Review: ‘She Kills Monsters’ Tackles Grief and Storytelling

by David Daniels, Staff Writer

The final battle scene, Agnes, played by Aurelia Grierson, battles the dragon: Tiamat.

Having closed Sunday Night, Qui Nguyen’s She Kills Monsters sold out for the entirety of its two week run time. This play took the audience into a fantasy world, run by the rules of Dungeons and Dragons with all of the fun and emotion that comes with popular game. It was also the first production held in the newly-renovated Black Box Theatre.

Wren Eustice, a succubus cheer leader, dances on stage during her scene.

The show’s lead, Aurelia Grierson, had a close connection with her character Agnes. In a post to her Facebook page, she explained grief as being complex and manifesting in ways people might not expect. “When we lose someone important to us, we enter a big house with many rooms of which there is seemingly no way out,” read the post. Having lost her father at eight, Grierson is not a stranger to grief. “Grief encapsulates so many other emotions and it lasts a lifetime,” she said. “She Kills Monsters is a play that shows grief for what it really is: halting, funny, devastating, joyful, every feeling in the book in the shadow of someone you miss. It reminded me that stories, and the narratives we leave behind allow us all to make peace in the many-roomed house; how loving and losing are all apart of the same story; how they are both the adventure.”

Though the actress had never played DnD (Dungeons and Dragons),before, she genuinely enjoyed inhabiting the world of magic and adventure— especially when it came to stage combat.  “My favorite part of working on this production was the combat. Jon Toppo worked closely with the cast to not only teach us fights, but how to fight like our characters. For example, Tilly is really agile with a sword, Lilith the Demon Queen swings hard and heavy with her axe, and Kaliope the Elf uses her fighting staff in a way that almost imitates wind and water. It was neat to link fighting and storytelling, and it’s also incredibly fun,” said Grierson.

The cast and crew of “She Kills Monsters”

Sophie Block,  scenic designer found Qui Nguyen’s work open to interpretation. For the most part, Qui Nguyen’s work is pretty open to interpretation. “I really enjoyed the nostalgia surrounding the world of Dungeons and Dragons. So many people grew up playing these adventures, and I wanted to give them something familiar that would really transport them back into this world,” said Block. “The stylized graph paper that served as the main feature of the set was inspired by my research of maps from homespun modules. I wanted something that would extend out into the audience and physically bring them into this world.”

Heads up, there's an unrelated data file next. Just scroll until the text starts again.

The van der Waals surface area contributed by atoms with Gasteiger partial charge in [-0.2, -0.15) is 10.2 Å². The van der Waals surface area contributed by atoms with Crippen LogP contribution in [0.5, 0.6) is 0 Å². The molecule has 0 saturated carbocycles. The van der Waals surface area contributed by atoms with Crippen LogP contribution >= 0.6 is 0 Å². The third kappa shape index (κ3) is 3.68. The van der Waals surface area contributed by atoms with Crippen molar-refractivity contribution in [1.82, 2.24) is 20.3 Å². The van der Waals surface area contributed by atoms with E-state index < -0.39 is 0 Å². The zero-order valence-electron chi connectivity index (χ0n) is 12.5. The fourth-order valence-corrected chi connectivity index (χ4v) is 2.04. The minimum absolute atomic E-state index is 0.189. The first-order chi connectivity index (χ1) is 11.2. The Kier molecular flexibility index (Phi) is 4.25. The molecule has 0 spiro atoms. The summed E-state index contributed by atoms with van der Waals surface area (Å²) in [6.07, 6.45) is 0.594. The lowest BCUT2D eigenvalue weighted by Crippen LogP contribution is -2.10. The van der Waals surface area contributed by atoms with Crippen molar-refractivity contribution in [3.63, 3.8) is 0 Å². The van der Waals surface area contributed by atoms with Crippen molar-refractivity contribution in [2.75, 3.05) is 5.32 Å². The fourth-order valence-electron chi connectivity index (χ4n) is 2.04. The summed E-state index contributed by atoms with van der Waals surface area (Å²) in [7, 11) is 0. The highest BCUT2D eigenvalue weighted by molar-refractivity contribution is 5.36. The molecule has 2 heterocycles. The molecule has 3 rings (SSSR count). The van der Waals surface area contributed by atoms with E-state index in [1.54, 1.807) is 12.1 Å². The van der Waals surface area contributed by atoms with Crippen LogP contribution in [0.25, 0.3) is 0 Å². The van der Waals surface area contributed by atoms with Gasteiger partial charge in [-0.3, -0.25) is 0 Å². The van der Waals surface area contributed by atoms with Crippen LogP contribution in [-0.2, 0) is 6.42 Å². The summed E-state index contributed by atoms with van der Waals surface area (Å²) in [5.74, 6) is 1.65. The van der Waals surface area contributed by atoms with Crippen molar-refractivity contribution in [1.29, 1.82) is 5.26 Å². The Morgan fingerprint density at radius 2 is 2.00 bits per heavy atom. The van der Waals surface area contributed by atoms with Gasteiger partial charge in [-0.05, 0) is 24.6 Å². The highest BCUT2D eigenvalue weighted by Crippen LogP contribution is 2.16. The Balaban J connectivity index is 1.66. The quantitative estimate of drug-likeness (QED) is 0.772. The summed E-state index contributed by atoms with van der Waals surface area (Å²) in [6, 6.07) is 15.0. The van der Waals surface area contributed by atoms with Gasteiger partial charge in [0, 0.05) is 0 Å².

[Right to left] Hannah Fawcett, Martha Jeannette Thatcher, and Rachel Routh pose as their characters.

The 80 minute performance borrowed music and sound effects from the 90’s era. The music, coupled with fight scenes and magic throughout allowed for sound opportunities for production Sound Designer, Nick Canepa. “Video games are very much inspired by DnD, so I drew a lot from early 90’s video games, and futzed around with them a lot, to incorporate [the music] in the show,” Canepa said about his inspirations. “For instance we used the pokemon theme, but [brought] it to a much more orchestral level, instead of video-gamey sounds.”  Canepa continued, “Being a 90’s show, it was really fun having a modern-ish piece that you get to use music you like [and] was enjoyable to do research on it.”

[Right to left] Jake Raider, Wren Eustice, Torrin Kelly, Quinci Freeman-Lytle, and Delaney Barbour dance battle the heroes in a game of Dungeons and Dragons.

Jackie Apodaca, co-chair of the theatre department and the play’s director began the directing process first by learning the nuanced rules of the game. “I played [a] short round of Dungeons and Dragons, DM’d by my 10 year old son,” Apodaca said. “Honestly, I had a similar ​reaction ​to Agnes when she first plays in [the] show, ‘All we do is walk around and talk to things.’ I think we spent two hours shopping for supplies!”

Her breakthrough came with the realization that the play is not just about a young woman learning to play a game traditionally played by nerds. “I realized that the show uses D and D as a launch point to talk about stories, games, human nature and that I didn’t need to perfect my D and D I.Q. to understand what the show was really about,” the direction said.

“Our mutual love for nerds, geeks, fantasy, [and] RPGs opened a door for our collaboration to be free and joyous,” she concluded. “I have rarely experienced ​such a creative, free, [and] fun rehearsal room. I am grateful to each person who worked on this show.”

Last Thursday, inclement weather cancelled  the performance.The Oregon Center for the Arts at SOU Box Office operates by a “no ticket refund” policy, as is the standard in the industry, but those who had purchased tickets for Thursday’s show will receive a free ticket to a future performance.

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